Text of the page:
“Most certainly police and fire—public protection,” Domer said. “Really those are the core elements of what a city does.”

Fitzgerald stated that one police officer costs a total of about $250,000, including benefits.

The Mayor and City Manager discussed Fullerton’s aging infrastructure and the lack of funding to improve, or even adequately maintain it.

It was infrastructure needs that prompted the City’s Infrastructure and Natural Resource Committee to recommend earlier this year that Council place a special sales tax measure on the ballot that was dedicated to infrastructure.

However, polling conducted by an outside agency (FM3) found that there was not adequate voter support for a dedicated sales tax, which requires a 2/3 majority, but there was support for a general sales tax, which requires only a simple majority—so Council went for that option.

Ironically, it is the open-ended aspect of a general sales tax that has critics concerned that the increased revenue will not go toward much-needed infrastructure repairs, but will be used primarily to maintain the salaries of City employees.

Domer said that part of Measure S mandates the creation of a citizen’s oversight committee to make sure funds are being used mainly for infrastructure. However, Fitzgerald acknowledged that, having served on a school bond oversight committee, “that structure is ineffective as far as keeping governments accountable for how they promised the voters they would spend the money.”

To learn more about Measure S, including the official analysis and arguments for and against, visit the City Clerk’s web site HERE.

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5 replies »

  1. We want our roads fixed. An “open-ended” sales tax does not guarantee infrastructure improvements-just business as usual. An oversight committee oversees what and the committee will probably be, as our mayor states, “ineffective.” A no vote will force our city council to come up with a better plan.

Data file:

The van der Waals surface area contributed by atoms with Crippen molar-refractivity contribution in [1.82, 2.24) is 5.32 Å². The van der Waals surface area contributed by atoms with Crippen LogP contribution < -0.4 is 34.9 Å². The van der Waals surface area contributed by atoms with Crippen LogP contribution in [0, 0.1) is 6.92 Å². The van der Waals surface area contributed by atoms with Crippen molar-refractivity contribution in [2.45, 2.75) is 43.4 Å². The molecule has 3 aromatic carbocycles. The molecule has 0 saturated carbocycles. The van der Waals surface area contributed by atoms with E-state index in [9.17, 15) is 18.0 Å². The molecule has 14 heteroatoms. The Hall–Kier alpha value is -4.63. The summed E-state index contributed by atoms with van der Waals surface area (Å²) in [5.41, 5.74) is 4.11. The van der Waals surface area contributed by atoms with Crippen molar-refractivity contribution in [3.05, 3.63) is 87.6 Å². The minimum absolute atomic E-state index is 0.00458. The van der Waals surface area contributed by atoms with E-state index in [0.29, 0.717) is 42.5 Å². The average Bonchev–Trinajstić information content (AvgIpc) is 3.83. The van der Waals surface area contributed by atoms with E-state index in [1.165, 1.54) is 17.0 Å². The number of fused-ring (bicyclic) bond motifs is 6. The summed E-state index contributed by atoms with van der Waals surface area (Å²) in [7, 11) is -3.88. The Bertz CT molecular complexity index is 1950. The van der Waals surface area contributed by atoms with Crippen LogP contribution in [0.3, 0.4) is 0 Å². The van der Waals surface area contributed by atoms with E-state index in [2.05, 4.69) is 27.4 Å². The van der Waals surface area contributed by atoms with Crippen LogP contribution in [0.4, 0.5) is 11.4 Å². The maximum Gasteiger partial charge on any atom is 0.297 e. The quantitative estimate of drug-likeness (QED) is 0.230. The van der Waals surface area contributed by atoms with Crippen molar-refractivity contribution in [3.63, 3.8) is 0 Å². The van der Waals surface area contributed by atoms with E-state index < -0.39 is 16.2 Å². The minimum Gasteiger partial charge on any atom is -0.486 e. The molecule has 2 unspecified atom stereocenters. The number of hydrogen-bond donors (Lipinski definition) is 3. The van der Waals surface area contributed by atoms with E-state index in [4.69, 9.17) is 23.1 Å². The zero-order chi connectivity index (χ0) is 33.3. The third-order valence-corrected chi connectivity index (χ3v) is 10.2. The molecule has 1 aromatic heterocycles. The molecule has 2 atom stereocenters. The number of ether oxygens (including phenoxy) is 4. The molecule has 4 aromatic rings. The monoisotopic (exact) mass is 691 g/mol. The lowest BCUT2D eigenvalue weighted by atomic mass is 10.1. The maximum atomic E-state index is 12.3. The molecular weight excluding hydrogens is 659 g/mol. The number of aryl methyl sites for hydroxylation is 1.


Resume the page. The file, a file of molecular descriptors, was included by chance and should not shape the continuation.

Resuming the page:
2. When will taxing the citizens EVER be enough? Only when our elected representatives quit spending money that create future expenses will we truly be able to manage successfully. In your personal household, how long can you live on borrowed or credit card debit? At some point you have to begin cutting and making better decisions or doing business a new way.

    SALES TAX IS A FOREVER TAX!
    Sales tax is a regressive tax, which means that it disproportionately hurts the working poor and elderly. They cannot as easily afford the tax increase, compared to someone who is wealthy. A sales tax is also double taxation: Money you have has already been heavily taxed with INCOME TAX, PAYROLL TAXES, SOCIAL SECURITY TAX, MEDICARE TAX. After all that (plus employer taxes) when you seek to spend what remains you will pay nearly 10% in SALES TAXES if this measure passes. Of the 293 total local measures in the last election, 237 (81%) were bond or tax measures. The majority were defeated because taxpayers understand there is only so much that can be given (taken) to the government from each household. If the city council truly wanted to fix our roads and improve our services, I must ask, why didn’t they put forth an initiative with restrictive use of those funds. That is truly the only way to ensure that the funds are used for improving the quality of life in Fullerton. #FullertonSaysNo #VoteNoMeasureS